Maiden Castle Dorset
English Heritage write Maiden Castle, Dorset is ‘the finest Iron Age fort in Britain and was first laid out in 600 BC over the remains of a Neolithic settlement. During the following centuries the hill fort was extended and additional defences thrown up around it. In AD 43 it was taken by the Roman army and its inhabitants moved to the new town of Durnovaria, modern Dorchester’. A brief history of the hill fort is here.
I visited the site on Friday 4 December 2015 on a mild sunny day interspersed with cloud and a persistent prevailing south-westerly wind. On first sight, as always, the sheer feat of construction of the fort left me in awe of the achievements of our prehistoric ancestors. The above photograph is looking across the eastern end of the fort toward the west.
Below: Looking towards the east from the northern side of Maiden Castle, Dorset
The words below, of the nineteenth century Dorset poet William Barnes, could equally have been written during my own visit:
The grassy downs of Dorset,
Rising o’er our homes of peace,
E’er teem with life and riches
In the sheep and precious fleece;
And charm the thoughtful roamer
When, like us, he climbs to scan
Their high-cast mounds of war – the works
Of Britain’s early man,
Whose speech, although here lingers yet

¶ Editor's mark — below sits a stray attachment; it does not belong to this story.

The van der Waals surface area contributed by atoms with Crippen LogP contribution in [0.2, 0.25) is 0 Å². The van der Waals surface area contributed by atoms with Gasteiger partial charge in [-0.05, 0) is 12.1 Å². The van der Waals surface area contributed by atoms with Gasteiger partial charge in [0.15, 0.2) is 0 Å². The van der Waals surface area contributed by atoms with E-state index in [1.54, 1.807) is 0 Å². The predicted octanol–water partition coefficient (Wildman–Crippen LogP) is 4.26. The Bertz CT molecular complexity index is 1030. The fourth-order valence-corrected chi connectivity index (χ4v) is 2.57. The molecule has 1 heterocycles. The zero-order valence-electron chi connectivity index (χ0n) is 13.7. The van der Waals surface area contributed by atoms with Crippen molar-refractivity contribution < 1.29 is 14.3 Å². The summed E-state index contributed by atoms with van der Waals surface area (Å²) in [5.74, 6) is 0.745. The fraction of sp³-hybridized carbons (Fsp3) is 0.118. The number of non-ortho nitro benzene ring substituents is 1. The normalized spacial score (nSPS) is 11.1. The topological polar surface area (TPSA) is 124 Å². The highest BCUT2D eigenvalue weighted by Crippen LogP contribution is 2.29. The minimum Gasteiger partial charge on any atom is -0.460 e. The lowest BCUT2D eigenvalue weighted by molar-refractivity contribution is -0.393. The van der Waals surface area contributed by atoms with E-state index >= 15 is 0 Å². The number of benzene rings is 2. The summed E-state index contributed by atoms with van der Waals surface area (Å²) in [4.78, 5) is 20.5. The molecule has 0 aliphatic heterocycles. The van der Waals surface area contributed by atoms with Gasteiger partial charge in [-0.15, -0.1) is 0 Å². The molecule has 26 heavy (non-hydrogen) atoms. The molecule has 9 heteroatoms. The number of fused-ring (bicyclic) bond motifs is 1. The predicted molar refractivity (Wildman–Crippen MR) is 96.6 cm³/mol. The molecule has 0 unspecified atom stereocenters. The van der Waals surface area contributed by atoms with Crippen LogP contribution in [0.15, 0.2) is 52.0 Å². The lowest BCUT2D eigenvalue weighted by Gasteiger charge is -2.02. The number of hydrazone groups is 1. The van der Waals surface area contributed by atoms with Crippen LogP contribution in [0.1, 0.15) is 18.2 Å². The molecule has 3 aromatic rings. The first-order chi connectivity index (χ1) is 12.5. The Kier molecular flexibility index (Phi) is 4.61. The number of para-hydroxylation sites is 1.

His mighty works of hand,
Has ceased a thousand years to sound
In air of this green land,
And startled may it be to hear
The words of British kin. extract, A British Earthwork Rev.d William Barnes
Below: Looking towards the western entrance from the northern side of the hill fort
The complex of banks and ditches that surround the hill fort are the result of many centuries of modifications and enlargement during the Iron Age and enclose an area the size of 50 football pitches. English Heritage states that the site was home to several hundred people in the Iron Age (800 BC – 43 AD) and excavations have revealed that occupation of this hilltop began about 5500 years ago in the Neolithic period.
Below: Inside the banks and ditches of the western entrance looking towards the east. In the distance, the southern edge of modern day Dorchester can be seen.
The hill fort initially enclosed an area of 16 acres occupying the east knoll of the hill and was later enlarged to the west to enclose 48 acres.
Below: A ditch and bank in the western entrance
Below: A view from the foot of an entrance ditch
Aerial photographs taken between 1934 and 1937 of the excavations undertaken at Maiden Castle by Sir Mortimer Wheeler are here. The Historic England PastScape entry is here. To this day, it is not certain whether or not Vespasian and his invading Romans carried out a direct assault on the hill fort. The possibility is explored by English Heritage here. Of 52 excavated burials, only 14 showed signs of mutilation and it has been suggested that these bodies may have been brought to an existing cemetery within the hill fort from a more remote battlefield.
Below: Ditch and bank complex at the western entrance to the hill fort
Silent Earth and Pete Glastonbury film project: